Review by Publisher's Weekly Review
The biographer of Madeleine Albright and FBI turncoat Robert Hansen now turns her attention to the Civil War, yielding this excellent biography of Confederate spy Rose O'Neal Greenhow (1817-1864). Born into a Maryland farming family impoverished when her father was killed by one of his slaves, Rose grew up as one of the belles of Washington, D.C. Even after marrying the quiet, scholarly Robert Greenhow, she continued to play an active role in pro-Southern Washington, including nursing John C. Calhoun on his deathbed. The Greenhows traveled to California hoping to profit from the Gold Rush. After Robert's accidental death in San Francisco, Rose returned to Washington and became a prominent hostess and what would now be called a lobbyist, with many political contacts. She turned these into an espionage ring in time to provide intelligence to the Confederates for the Battle of Bull Run and continued her work until she was placed under house arrest, then confined in the Old Capitol Prison. Released to go South, she traveled to Europe as an emissary from Jefferson Davis to cultivate pro-Confederate notables. The course of the war doomed this mission, and she died in a shipwreck while returning home. Blackman presents her as a woman of both charm and intellect, well equipped to step politely across 19th-century gender boundaries. This literate and thoroughly researched biography does Greenhow justice. Agent, Todd Shuster. (On sale June 7) (c) Copyright PWxyz, LLC. All rights reserved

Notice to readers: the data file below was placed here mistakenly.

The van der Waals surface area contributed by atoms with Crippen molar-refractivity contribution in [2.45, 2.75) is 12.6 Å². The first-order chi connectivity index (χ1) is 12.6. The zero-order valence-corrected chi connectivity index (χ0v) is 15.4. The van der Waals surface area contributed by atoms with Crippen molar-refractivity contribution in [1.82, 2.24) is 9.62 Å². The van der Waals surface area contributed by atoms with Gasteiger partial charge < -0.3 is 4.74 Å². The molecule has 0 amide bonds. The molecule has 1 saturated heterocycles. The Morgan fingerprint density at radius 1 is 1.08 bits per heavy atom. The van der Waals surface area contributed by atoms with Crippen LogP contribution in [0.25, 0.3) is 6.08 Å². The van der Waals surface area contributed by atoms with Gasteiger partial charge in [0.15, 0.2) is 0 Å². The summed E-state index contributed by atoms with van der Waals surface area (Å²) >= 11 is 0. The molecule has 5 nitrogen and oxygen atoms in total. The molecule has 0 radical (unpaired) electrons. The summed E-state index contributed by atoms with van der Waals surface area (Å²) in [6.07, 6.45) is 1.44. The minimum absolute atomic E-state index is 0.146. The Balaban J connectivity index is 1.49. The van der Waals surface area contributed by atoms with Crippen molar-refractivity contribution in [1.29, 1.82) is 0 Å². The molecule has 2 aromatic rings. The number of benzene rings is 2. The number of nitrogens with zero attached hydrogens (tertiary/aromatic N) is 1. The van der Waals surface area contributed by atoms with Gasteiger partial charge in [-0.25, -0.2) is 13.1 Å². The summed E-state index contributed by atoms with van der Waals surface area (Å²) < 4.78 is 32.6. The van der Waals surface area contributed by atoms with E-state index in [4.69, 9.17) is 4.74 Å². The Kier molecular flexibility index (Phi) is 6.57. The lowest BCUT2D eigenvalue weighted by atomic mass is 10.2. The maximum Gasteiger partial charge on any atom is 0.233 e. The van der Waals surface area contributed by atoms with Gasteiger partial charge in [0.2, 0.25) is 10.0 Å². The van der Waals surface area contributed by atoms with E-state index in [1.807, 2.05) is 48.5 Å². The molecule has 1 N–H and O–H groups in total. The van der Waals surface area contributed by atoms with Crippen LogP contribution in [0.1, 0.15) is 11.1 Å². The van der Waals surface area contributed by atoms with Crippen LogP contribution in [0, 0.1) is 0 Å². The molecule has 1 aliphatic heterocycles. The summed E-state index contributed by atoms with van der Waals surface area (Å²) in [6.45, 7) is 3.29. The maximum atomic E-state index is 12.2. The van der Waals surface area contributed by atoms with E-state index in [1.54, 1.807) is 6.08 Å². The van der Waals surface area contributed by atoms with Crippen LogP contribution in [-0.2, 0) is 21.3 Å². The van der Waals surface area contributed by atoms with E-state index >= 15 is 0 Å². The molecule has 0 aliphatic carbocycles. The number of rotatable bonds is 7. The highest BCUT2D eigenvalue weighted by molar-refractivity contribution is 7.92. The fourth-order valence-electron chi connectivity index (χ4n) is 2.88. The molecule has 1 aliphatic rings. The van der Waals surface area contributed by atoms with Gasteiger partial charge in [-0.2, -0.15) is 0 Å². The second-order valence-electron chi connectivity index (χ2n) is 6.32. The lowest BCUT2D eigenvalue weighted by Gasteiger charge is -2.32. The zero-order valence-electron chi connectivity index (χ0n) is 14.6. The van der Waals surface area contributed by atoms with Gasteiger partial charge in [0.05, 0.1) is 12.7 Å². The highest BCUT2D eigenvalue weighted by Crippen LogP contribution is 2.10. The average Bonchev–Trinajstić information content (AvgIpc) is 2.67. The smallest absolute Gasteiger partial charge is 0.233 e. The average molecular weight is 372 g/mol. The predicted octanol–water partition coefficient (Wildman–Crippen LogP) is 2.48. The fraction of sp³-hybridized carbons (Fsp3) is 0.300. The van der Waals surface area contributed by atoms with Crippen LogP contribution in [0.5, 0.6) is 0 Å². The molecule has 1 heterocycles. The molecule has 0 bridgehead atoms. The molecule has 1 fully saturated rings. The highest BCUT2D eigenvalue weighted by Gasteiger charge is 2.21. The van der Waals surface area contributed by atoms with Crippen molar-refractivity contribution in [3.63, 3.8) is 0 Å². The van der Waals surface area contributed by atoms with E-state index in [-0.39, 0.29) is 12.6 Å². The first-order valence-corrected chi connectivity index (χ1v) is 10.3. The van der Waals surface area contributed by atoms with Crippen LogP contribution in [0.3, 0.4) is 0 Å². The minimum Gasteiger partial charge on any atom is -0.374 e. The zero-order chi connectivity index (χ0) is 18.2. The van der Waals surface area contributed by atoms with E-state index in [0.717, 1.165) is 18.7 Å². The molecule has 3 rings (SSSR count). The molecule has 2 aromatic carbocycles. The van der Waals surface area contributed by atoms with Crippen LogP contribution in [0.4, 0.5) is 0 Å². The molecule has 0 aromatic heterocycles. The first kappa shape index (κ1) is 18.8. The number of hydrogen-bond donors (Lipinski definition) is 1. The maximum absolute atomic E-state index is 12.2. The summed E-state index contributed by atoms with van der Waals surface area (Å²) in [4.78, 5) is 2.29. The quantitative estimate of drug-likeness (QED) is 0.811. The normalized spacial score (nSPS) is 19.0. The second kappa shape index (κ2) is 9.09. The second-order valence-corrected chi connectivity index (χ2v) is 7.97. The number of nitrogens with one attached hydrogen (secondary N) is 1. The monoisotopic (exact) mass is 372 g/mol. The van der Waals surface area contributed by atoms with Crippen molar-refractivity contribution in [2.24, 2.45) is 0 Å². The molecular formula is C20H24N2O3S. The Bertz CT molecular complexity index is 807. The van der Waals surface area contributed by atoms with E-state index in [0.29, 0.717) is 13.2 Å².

(c) Copyright PWxyz, LLC. All rights reserved
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